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What's New in International Comparisons?

Two reports released today in conjunction with the International Summit on the Teaching Profession in New York highlight the lessons the United States can take from other countries' reform efforts.

The United States should make teaching more attractive by raising the status of the profession, write Andreas Schleicher, the director of education for the Organization for Economic Cooperation and Development, and Steven L. Paine, a vice president at CTB/McGraw-Hill and a former West Virginia schools superintendent. And like other high-performing OECD countries, they write, the U.S. should invest in preparing high-quality teachers, establish common educational standards (as it's on the way to doing with the common-core movement), and develop effective school leaders.

That report, titled "What the U.S. Can Learn From the World's Most Successful Education Reform Efforts," emphasizes that PISA scores are not a reflection of spending. "Only Luxembourg spends more money per capita on its students than the U.S., both persistently less-than-stellar performers, and U.S. spending patterns vary widely from those of more successful education countries." The United States is one of only four OECD countries that spend less per student at economically disadvantaged schools than at more-affluent schools, the report states.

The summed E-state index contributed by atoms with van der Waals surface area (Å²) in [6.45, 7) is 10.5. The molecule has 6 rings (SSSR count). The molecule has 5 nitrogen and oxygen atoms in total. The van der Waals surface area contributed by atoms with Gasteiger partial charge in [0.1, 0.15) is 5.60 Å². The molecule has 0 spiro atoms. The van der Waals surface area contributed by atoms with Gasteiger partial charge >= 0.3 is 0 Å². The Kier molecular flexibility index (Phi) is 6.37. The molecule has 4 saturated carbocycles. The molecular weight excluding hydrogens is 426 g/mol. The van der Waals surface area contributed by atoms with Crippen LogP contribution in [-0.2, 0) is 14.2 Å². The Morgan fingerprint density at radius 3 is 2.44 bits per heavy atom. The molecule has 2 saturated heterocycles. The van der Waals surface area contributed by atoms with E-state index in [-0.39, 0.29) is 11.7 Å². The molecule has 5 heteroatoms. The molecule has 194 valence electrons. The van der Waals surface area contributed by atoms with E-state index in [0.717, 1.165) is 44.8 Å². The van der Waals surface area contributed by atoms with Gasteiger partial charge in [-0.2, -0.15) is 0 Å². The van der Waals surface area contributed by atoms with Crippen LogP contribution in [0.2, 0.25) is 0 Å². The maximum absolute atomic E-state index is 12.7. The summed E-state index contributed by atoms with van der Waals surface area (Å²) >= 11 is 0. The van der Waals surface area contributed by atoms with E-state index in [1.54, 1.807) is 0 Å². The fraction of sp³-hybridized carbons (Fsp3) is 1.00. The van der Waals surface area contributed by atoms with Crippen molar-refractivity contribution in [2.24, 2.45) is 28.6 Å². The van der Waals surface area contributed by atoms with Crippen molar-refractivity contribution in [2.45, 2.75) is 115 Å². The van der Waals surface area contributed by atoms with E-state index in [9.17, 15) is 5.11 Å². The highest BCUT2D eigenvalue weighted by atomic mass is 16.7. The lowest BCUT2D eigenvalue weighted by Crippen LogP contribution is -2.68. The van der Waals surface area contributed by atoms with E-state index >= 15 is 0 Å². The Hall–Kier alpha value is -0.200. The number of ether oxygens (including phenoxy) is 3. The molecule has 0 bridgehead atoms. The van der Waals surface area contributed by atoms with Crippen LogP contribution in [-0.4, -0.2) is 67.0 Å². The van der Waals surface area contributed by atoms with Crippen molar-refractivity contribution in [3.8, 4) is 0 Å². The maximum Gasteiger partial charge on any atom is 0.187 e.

A second report from the Alliance for Excellent Education and the Stanford Center for Opportunity Policy in Education looks to Finland, Singapore, and Ontario, Canada, for "lessons" and comes away with some of the same conclusions.

Those three high-performing jurisdictions get "the right people" into teaching and prepare them well, make the profession attractive, provide ongoing teacher support, and develop high-quality leadership, according to Linda Darling-Hammond, a Stanford University professor and co-director of the center, and Robert Rothman, a senior fellow at the alliance, who edited "Teacher and Leader Effectiveness: Lessons Learned From High-Performing Education Systems."

International comparisons are becoming plentiful. (See previous Education Week coverage of PISA results and McKinsey & Co. reports on global reform efforts and teacher recruiting.) So what's new here? As of now, it's hard to tell. But I'll be headed to New York tomorrow to catch the bit of the summit that's open to the news media. The U.S. Department of Ed., which is convening the summit, says it has invited education ministers from around the world, teachers, union leaders, and members of the Council of Chief State School Officers.

Here's what I'm hoping to find out:

• What exactly does it mean to "raise the status of the profession?" What does that look like in practice? Have other countries been successful in doing this?

• How far does increasing teacher pay go toward raising the profession's status? Is that a good place to start?

• Can these sorts of "lessons" be implemented at the federal level? Or are they meant to be heeded by individual states?

• How can the U.S. reallocate spending to be more in line with the highest-performing countries?

• Will efforts to limit teachers' collective bargaining rights, such as those in Wisconsin and Idaho, affect America's ability to elevate the profession?

What else would you like these international education leaders to comment on?

NOTE: This post originally appeared on Education Week's Teacher Beat blog.

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